facebook app symbol  twitter  linkedin  instagram 1
Matthew Komalty

ANADARKO, Okla. — A judge with the Court of Indian Offenses for the Southern Plains has issued a preliminary injunction, thus temporarily blocking the Kiowa Tribe of Oklahoma from spending any more of its CARES Act funds. 

Chief Magistrate Shannon Edwards sided with the seven members of the Kiowa Tribe’s legislature and ruled that Chairman Matthew Komalty cannot spend any more CARES Act money until a budget is approved by the Kiowa Indian Council, which is open to all adult tribal citizens. 

Adopted in 2017, the tribe’s constitution includes provisions that all funding sources are part of the tribe’s budget and that the budget must be approved by Kiowa voters, along with any modifications to it. 

“The constitution is very clear that both the legislature and the KIC have a role to play in establishing the annual budget of the tribe and any modifications thereto,” Edwards wrote. “Such is the case even if the KIC is only afforded an ‘up or down’ vote of a budget proposal submitted by the chairman or legislature.” 

Two different dates are listed on the order. A received stamp from the court clerk’s office is dated Tuesday, while the closing line of the opinion has Monday’s date. 

The Kiowa Election Board has already posted notice of a budget election for Aug. 22. The polls will be open from 9 a.m. to 4 p.m. with precincts in Anadarko, Carnegie, Elgin, Hobart, Lawton and Norman. Absentee ballots will be mailed by Friday. 

The tribe received about $19.5 million in federal COVID-19 relief funds, which the executive branch categorized as grant money. After two meetings with the legislative branch, the executive branch formally unveiled a plan for that money that required Kiowa citizens to complete a four-page needs assessment before receiving funds to cover coronavirus-related expenses. 

Along with requesting information about the size of an applicant’s household, its income and expenses both before and during the pandemic, the application requires documentation to support the specific request, such as a shutoff notice for utility aid, verification of unemployment benefits for food assistance or a school supply list for help with distance learning costs. 

However, several members of the Kiowa Tribe’s legislature have publicly said they have other ideas on how the money should be spent, including a $1,000 payment to all of the roughly 14,000 enrolled Kiowa citizens. 

Under guidance issued by the U.S. Department of the Treasury, state, local and tribal governments are allowed to use CARES Act money to provide direct cash assistance to their constituents. However, those funds must be disbursed based on documented COVID-19-created needs that fall within specific guidelines. Blanket per capita checks are not allowed and going that route can be grounds for the federal government to request an audit.  

A spokeswoman for the Kiowa Tribe confirmed Tuesday afternoon that a previously announced event for northeastern Oklahoma elders to get help with their assistance forms was still on as scheduled for Tuesday and Wednesday evenings. 

However, several elders who arrived at the event’s posted address in midtown Tulsa on Tuesday at the scheduled time were greeted by a locked door covered with plywood and no tribal employees or officials in sight.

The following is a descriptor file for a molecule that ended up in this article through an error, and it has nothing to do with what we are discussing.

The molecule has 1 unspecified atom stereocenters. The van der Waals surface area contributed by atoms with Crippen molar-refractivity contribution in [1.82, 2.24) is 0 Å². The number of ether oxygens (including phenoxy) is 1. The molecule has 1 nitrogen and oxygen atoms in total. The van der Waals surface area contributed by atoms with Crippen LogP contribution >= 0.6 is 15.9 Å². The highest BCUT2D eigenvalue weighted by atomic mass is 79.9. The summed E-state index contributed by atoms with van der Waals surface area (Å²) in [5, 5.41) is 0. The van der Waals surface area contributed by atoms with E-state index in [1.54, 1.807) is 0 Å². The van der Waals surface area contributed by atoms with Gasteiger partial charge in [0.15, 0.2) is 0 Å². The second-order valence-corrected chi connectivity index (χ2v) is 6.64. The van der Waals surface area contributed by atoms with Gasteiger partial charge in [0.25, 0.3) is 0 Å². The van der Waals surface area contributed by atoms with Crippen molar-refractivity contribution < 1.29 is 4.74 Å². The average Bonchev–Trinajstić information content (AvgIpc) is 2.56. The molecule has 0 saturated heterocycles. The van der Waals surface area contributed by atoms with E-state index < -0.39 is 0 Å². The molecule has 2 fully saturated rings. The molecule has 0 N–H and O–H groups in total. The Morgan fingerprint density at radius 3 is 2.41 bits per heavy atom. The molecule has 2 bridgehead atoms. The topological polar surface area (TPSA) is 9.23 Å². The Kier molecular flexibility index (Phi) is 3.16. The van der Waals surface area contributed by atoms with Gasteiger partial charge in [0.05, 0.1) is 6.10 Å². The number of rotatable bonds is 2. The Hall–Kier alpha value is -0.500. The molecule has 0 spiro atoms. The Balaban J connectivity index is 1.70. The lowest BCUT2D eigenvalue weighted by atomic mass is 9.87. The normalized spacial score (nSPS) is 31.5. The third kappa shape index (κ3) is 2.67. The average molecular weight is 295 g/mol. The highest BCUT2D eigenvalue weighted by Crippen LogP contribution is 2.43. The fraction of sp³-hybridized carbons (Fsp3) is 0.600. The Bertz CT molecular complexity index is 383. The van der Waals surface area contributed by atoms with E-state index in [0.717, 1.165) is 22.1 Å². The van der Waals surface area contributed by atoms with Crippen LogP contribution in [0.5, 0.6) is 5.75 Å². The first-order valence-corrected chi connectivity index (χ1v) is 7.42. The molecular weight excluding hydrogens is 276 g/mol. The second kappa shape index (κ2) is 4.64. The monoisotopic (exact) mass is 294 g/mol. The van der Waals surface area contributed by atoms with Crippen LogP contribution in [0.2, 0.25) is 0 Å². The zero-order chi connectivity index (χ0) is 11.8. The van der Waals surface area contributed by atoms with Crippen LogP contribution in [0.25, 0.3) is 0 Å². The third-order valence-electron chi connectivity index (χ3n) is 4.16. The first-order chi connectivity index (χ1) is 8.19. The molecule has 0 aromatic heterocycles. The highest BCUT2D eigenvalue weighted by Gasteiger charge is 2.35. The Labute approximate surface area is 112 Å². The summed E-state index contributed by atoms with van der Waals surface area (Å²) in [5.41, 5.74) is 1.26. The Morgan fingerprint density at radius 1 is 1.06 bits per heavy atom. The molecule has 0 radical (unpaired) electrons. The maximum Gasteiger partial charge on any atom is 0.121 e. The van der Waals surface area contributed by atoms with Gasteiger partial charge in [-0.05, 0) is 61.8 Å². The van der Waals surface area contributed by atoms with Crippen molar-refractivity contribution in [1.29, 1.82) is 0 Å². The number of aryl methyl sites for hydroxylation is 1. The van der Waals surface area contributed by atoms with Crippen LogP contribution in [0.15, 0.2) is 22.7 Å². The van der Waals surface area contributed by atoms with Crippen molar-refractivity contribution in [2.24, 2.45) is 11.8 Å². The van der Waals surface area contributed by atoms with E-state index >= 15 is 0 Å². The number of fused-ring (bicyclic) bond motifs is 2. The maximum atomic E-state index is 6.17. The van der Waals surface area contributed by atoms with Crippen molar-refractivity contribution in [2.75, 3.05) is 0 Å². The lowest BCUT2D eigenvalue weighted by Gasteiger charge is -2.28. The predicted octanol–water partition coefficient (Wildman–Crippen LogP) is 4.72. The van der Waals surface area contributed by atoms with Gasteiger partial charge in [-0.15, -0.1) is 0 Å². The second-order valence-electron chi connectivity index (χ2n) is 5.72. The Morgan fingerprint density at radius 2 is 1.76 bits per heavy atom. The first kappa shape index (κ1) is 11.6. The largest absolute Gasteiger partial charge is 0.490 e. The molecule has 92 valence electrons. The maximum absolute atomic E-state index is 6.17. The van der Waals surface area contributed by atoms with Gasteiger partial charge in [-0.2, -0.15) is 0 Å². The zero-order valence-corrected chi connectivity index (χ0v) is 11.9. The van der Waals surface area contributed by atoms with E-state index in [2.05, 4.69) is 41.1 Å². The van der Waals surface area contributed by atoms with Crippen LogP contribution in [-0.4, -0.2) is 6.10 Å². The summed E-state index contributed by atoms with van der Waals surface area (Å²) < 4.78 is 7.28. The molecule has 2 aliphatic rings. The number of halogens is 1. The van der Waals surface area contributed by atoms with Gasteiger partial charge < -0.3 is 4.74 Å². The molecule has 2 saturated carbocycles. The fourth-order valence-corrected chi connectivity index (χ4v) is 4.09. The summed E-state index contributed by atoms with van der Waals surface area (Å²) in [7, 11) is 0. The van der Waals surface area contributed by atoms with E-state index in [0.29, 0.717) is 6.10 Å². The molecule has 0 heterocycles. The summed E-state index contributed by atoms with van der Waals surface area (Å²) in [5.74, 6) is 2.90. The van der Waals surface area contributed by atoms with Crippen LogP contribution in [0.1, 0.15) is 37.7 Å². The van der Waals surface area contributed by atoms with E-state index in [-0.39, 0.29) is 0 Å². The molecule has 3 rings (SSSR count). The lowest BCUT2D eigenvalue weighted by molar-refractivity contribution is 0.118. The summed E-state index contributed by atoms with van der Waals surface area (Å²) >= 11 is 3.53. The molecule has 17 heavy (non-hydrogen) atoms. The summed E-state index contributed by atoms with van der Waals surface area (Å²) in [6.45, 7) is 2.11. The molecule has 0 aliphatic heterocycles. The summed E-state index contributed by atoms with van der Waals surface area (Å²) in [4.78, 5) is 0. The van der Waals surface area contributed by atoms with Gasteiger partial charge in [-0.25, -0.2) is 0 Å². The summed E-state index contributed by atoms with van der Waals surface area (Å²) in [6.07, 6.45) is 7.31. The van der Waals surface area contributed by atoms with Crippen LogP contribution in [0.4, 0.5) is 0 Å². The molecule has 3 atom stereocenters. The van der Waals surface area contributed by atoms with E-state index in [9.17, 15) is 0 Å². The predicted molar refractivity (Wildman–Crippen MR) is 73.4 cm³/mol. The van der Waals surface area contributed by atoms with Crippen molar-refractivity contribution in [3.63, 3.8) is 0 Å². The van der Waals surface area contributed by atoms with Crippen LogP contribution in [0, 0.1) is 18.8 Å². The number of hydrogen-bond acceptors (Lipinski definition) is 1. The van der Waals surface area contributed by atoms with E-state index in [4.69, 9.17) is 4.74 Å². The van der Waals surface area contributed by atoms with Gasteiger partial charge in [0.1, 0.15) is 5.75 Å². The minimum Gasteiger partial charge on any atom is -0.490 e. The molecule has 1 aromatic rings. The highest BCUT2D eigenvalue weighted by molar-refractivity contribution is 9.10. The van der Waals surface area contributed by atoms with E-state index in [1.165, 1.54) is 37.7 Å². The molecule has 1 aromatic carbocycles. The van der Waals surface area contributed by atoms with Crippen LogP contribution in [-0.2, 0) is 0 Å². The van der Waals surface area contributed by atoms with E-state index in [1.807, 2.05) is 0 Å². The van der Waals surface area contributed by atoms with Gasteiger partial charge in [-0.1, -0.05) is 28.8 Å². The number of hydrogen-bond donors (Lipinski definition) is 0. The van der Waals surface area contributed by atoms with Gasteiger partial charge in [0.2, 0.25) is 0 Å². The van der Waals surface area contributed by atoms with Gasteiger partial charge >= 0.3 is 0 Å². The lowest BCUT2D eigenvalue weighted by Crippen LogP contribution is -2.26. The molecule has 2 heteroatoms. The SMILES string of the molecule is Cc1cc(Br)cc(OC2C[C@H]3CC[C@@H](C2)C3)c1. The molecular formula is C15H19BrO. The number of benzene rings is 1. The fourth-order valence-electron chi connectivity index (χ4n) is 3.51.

“Got a call from my sister about some injunction,” said an elder who declined to give his name. “Guess I shouldn’t be surprised that no one’s here.” 

Chairman Komalty did not respond by deadline to inquiries from Native News Online about the status of pending aid applications or the court’s order. A Tuesday night post to the tribe’s official Facebook page indicated that the executive branch will be appealing the injunction. 

In addition to the injunction, an impeachment hearing is scheduled for 10 a.m. Thursday after being postponed one week due to a potential COVID-19 exposure. 

The legislature unanimously approved five counts against Komalty in June, including failing to secure an independent auditor to annually review the tribe’s budget and spending CARES Act funds without approval from the KIC or legislature. 

In order for Komalty to be removed, the legislature must have a unanimous vote for impeachment on a single count. If adopted, impeachment is effective immediately. 

A separate recall petition is also circulating among the tribe’s electorate, which requires 1,500 signatures to call a special meeting of the Kiowa Indian Council to vote on removing Komalty from office. As per the tribe’s constitution, the number of signatures needed is based on the number of votes cast in the Kiowa Tribe’s last election in 2017. 

More Stories Like This

Read Former President Trump's Acceptance Speech
Chief Standing Bear Courage Prize Committee Announces U.S. District Court Judge Diane Humetewa as 2024 Prize Recipient
Vice President Kamala Harris Speaks in Michigan about Women's Rights
Trump’s New Running Mate, J.D. Vance, Has History of Anti-Indigenous Beliefs
Rep. Lauren Boebert Thinks She Should be the Next Interior Secretary If Trump is Elected

Join us in observing 100 years of Native American citizenship. On June 2, 1924, President Calvin Coolidge signed the Indian Citizenship Act, granting Native Americans US citizenship, a pivotal moment in their quest for equality. This year marks its centennial, inspiring our special project, "Heritage Unbound: Native American Citizenship at 100," observing their journey with stories of resilience, struggle, and triumph. Your donations fuel initiatives like these, ensuring our coverage and projects honoring Native American heritage thrive. Your donations fuel initiatives like these, ensuring our coverage and projects honoring Native American heritage thrive.

About The Author
Author: Lenzy Krehbiel BurtonEmail: This email address is being protected from spambots. You need JavaScript enabled to view it.